Following this, Blur released 3 studio albums in a similar style: Modern Life Is Rubbish (1993), Parklife (1994) and The Great Escape (1995). As a result, the band helped to popularise the Britpop genre and achieved mass popularity in the UK, aided by a famous chart battle with rival band Oasis dubbed "The Battle of Britpop". By the late 1990s, with the release of Blur (1997), the band underwent another reinvention, influenced by the lo-fi style of American indie rock bands such as Pavement; in the process, Blur finally gained mainstream success in the US with the single, "Song 2". The last album featuring the band's original lineup, 13 (1999) found Blur experimenting with electronic music and gospel music, as Albarn wrote more personal lyrics.
In May 2002, Coxon left Blur during the recording of their seventh album Think Tank (2003). Containing electronic sounds and simpler guitar playing, the album was marked by Albarn's growing interest in hip-hop and African music. In December 2008, Blur announced that they would be reforming for the first time since their hiatus in 2003, complete with Graham Coxon, for a UK Tour in 2009. Blur headlined the Oxegen Festival in Ireland, Glastonbury and the T in the Park Festival in the UK, as well as Dates in London, Manchester, Newcastle, Southend and Wolverhampton.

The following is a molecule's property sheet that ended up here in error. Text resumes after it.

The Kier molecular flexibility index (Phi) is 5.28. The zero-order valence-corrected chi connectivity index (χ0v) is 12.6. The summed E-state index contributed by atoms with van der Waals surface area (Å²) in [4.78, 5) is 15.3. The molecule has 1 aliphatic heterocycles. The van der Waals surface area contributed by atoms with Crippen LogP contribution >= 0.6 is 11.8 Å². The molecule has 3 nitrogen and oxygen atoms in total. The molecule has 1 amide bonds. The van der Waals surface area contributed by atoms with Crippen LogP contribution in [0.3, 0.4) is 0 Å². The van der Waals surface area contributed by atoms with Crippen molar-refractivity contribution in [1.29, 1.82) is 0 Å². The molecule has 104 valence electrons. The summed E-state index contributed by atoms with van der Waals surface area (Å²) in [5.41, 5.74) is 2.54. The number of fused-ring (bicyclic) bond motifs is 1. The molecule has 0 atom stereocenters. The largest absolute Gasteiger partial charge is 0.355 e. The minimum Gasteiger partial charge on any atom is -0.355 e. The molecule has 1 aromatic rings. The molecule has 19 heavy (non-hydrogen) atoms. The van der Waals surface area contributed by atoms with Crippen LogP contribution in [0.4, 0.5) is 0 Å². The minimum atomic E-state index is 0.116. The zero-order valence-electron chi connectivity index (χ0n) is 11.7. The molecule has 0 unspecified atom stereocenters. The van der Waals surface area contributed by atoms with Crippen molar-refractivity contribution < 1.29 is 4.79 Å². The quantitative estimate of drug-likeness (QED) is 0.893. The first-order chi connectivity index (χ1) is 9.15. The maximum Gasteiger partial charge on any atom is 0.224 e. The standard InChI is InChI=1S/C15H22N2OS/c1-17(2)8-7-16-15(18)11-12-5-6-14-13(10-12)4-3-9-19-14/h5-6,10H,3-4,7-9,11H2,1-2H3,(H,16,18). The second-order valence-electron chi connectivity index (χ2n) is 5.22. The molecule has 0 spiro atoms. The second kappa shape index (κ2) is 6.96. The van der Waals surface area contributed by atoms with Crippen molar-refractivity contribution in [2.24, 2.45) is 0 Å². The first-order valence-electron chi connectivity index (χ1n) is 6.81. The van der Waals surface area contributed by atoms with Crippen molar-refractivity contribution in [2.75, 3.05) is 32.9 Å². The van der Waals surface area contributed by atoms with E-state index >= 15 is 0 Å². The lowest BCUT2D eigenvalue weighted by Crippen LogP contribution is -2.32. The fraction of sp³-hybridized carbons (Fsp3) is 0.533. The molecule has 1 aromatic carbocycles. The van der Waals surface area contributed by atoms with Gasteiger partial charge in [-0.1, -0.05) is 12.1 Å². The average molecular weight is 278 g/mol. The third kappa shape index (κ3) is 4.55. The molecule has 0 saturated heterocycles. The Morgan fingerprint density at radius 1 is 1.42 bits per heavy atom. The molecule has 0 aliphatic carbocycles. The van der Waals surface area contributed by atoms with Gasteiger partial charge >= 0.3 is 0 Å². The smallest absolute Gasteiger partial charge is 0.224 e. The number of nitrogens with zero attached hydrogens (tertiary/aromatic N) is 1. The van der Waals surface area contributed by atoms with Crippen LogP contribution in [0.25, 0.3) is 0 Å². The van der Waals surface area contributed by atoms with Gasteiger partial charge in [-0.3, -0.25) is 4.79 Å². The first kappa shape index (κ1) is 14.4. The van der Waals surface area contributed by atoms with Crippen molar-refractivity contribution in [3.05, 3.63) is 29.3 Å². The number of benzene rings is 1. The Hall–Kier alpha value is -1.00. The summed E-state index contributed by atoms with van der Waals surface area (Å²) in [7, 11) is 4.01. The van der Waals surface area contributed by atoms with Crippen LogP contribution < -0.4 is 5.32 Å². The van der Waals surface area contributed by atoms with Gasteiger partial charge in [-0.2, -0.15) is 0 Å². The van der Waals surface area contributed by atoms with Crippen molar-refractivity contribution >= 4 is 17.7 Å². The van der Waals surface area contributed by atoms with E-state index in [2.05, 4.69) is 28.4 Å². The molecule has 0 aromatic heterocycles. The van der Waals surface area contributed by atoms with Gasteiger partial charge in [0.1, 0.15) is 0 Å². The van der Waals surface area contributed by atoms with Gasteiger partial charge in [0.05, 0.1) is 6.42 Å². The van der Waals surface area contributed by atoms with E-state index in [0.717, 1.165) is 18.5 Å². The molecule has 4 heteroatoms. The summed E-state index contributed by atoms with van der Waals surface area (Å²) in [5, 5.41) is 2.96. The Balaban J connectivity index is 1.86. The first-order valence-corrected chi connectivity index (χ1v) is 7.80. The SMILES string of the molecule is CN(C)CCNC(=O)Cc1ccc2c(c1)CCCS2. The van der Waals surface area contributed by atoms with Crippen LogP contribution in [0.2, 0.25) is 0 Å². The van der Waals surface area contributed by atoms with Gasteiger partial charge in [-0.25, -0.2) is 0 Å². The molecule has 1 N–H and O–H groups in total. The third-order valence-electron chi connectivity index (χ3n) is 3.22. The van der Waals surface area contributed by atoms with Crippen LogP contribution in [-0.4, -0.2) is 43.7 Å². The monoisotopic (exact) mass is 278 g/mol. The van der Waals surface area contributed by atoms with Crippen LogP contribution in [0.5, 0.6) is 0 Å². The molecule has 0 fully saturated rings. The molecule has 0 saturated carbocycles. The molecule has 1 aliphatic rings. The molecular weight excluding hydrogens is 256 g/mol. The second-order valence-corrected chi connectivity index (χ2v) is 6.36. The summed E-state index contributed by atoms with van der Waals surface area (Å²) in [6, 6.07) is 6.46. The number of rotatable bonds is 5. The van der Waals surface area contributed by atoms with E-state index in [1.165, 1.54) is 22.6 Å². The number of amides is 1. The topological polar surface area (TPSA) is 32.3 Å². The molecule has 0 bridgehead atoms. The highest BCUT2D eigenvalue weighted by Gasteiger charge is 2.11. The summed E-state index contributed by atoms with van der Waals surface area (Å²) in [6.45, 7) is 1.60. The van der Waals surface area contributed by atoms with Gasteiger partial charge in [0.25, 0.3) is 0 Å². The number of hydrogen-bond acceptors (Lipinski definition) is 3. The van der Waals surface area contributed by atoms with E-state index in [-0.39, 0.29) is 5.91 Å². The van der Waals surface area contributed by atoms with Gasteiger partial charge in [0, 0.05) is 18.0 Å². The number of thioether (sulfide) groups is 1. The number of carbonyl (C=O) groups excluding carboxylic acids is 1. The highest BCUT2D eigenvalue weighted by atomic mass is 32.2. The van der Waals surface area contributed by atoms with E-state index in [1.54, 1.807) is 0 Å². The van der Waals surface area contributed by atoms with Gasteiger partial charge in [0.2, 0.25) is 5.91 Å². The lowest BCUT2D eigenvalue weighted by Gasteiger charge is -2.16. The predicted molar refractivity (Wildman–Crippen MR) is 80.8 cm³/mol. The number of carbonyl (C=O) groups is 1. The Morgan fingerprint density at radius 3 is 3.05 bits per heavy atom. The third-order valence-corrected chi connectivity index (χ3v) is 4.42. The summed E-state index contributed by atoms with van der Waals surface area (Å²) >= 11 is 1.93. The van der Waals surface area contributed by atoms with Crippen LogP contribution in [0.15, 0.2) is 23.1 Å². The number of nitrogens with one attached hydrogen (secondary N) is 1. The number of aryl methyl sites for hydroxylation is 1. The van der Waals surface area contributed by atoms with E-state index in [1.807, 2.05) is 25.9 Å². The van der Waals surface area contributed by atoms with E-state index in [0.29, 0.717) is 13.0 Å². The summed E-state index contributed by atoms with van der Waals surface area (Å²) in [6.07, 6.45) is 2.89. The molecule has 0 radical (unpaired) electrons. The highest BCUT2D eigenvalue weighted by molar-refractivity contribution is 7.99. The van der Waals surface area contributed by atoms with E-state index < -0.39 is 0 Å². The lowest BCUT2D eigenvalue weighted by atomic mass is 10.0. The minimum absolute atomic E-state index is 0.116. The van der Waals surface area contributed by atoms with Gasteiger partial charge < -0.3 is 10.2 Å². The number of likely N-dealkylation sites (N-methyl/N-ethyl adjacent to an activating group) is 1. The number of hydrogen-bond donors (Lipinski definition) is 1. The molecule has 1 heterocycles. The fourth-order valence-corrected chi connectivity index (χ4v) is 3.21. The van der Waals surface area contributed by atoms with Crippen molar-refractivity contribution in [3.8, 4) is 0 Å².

The band continues to be sporadically active, releasing the single "Fool's Day" and the documentary "No Distance Left to Run" in 2010, and performing several concerts in 2012. Two new songs, "Under the Westway" and "The Puritan", were released in 2012 leading up to a post-Olympics concert which also features New Order, The Specials and Bombay Bicycle Club. In 2015, Blur released The Magic Whip. Read more on Last.fm.
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